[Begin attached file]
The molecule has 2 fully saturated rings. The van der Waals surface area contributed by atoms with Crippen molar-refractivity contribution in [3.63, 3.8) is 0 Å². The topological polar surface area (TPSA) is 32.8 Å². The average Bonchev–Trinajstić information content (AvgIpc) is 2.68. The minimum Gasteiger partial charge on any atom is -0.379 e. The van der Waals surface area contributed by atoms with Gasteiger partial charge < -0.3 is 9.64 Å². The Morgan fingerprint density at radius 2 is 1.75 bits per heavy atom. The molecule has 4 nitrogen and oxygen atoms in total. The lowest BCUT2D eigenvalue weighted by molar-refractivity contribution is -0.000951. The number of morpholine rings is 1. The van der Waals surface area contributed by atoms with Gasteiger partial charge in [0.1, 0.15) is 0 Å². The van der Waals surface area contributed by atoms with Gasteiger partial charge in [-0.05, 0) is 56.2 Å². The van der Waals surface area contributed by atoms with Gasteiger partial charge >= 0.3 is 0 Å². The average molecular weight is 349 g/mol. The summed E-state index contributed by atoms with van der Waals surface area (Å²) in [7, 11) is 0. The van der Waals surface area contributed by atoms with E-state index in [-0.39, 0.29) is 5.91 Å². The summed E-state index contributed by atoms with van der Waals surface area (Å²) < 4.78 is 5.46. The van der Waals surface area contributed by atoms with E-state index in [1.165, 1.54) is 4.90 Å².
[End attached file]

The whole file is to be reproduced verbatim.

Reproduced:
The molecule has 2 fully saturated rings. The van der Waals surface area contributed by atoms with Crippen molar-refractivity contribution in [3.63, 3.8) is 0 Å². The topological polar surface area (TPSA) is 32.8 Å². The average Bonchev–Trinajstić information content (AvgIpc) is 2.68. The minimum Gasteiger partial charge on any atom is -0.379 e. The van der Waals surface area contributed by atoms with Gasteiger partial charge < -0.3 is 9.64 Å². The Morgan fingerprint density at radius 2 is 1.75 bits per heavy atom. The molecule has 4 nitrogen and oxygen atoms in total. The lowest BCUT2D eigenvalue weighted by molar-refractivity contribution is -0.000951. The number of morpholine rings is 1. The van der Waals surface area contributed by atoms with Gasteiger partial charge in [0.1, 0.15) is 0 Å². The van der Waals surface area contributed by atoms with Gasteiger partial charge in [-0.05, 0) is 56.2 Å². The van der Waals surface area contributed by atoms with Gasteiger partial charge >= 0.3 is 0 Å². The average molecular weight is 349 g/mol. The summed E-state index contributed by atoms with van der Waals surface area (Å²) in [7, 11) is 0. The van der Waals surface area contributed by atoms with E-state index in [-0.39, 0.29) is 5.91 Å². The summed E-state index contributed by atoms with van der Waals surface area (Å²) < 4.78 is 5.46. The van der Waals surface area contributed by atoms with E-state index in [1.165, 1.54) is 4.90 Å².